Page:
“It became an unfightable fire immediately … All that planning and all those evacuation plans and clearing the pine needles out of your gutters and all that stuff doesn’t really matter when you have climate conditions like this.”

This is why he stressed the importance of a national and ongoing conversation about the root of the problem: climate change.  

When I asked whether he thought California was on the front line of climate change, Holthaus said, “Fire season is getting worse more quickly than hurricane season is getting worse.” He added that although hurricanes are more destructive in terms of property damage (because winds can be 100 miles wide), there is often a few days’ notice that allows people to evacuate.

What’s notable about both the Tubbs fire in Santa Rosa in October 2017 and the Camp Fire is the rapidity with which the fires spread; the reason they have been so deadly is because there wasn’t time to evacuate.

What ultimately came out of our conversation was the recognition of the crucial importance of local media outlets and reporters in covering catastrophes and putting a human face on destruction. The San Francisco Chronicle, Los Angeles Times, KQED (NPR's Bay Area affiliate), and Chico’s own Enterprise-Record have all published or broadcast incredible, in-depth stories detailing how the fire began, who the victims of the fire are and what California can expect in the future.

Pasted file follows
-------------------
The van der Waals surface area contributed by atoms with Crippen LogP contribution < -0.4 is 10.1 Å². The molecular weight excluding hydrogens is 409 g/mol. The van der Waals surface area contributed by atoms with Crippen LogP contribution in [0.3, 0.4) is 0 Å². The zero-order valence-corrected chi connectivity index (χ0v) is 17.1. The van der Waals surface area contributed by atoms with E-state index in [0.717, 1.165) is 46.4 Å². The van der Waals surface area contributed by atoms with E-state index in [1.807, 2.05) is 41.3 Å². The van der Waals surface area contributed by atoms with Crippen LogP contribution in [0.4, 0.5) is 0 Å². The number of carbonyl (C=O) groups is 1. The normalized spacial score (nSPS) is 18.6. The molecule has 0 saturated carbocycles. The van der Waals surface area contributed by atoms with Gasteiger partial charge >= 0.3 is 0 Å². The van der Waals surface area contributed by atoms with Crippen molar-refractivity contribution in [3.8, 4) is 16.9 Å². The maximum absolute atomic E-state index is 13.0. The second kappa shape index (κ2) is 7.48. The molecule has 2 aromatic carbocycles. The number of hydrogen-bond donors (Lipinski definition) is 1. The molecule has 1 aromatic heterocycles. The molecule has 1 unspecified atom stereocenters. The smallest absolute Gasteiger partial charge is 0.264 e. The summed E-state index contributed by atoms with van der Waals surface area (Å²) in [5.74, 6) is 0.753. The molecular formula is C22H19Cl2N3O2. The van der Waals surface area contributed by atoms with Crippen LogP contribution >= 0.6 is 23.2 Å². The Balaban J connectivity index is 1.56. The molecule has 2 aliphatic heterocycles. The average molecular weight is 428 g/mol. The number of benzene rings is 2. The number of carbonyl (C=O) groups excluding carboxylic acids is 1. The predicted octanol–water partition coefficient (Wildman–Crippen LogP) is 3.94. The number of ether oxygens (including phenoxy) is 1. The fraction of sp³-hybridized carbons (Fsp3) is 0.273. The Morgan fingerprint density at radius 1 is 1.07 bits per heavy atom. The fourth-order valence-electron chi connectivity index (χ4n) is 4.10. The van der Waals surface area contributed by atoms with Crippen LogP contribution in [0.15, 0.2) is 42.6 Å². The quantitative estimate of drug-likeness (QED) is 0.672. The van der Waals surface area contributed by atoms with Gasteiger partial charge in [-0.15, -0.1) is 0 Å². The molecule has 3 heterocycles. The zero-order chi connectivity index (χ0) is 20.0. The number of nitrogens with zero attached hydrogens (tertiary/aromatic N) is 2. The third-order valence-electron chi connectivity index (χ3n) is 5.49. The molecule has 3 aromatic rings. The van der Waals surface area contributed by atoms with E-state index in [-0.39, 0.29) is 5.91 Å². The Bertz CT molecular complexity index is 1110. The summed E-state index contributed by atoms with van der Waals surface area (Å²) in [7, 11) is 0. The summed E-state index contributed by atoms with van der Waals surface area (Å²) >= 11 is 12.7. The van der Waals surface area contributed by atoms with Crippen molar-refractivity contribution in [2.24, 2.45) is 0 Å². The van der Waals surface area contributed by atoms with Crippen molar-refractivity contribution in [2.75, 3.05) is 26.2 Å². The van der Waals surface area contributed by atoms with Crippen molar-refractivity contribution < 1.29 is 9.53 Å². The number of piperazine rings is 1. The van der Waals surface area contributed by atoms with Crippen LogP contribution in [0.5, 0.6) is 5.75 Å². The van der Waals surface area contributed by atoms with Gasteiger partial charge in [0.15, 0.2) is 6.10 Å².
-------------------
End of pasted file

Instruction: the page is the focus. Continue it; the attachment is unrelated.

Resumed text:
What’s more, Media Matters released a report last week finding that national broadcast TV news shows mentioned the link between both the Camp and Woolsey fires and climate change in only 3.7 percent of their segments, even though researchers agree that climate change is a major factor in California’s worsening fire seasons.

Local TV news programs, on the other hand, did a much better job of discussing this link.

Notwithstanding the excellent coverage of the Camp Fire and the Bay Area’s air quality by my local news stations, I’m still dismayed when I see so few people outside of northern California talking about this catastrophe on social media. It feels unfair that although California is hardly the boondocks, our natural disasters often don’t get the attention they deserve from the East Coast-centric news media.

I was gratified, however, by the fact that the Santa Rosa Press Democrat won a Pulitzer Prize this year for its coverage of the 2017 Tubbs fire. Perhaps this is in no small part because the paper has local owners who are connected to the community it serves. I can only hope that our northern California papers will be similarly lauded for the extremely valuable work they’re doing on the ground in Butte County as we speak.

As for the national media, all I can say is, listen to Dan Rather.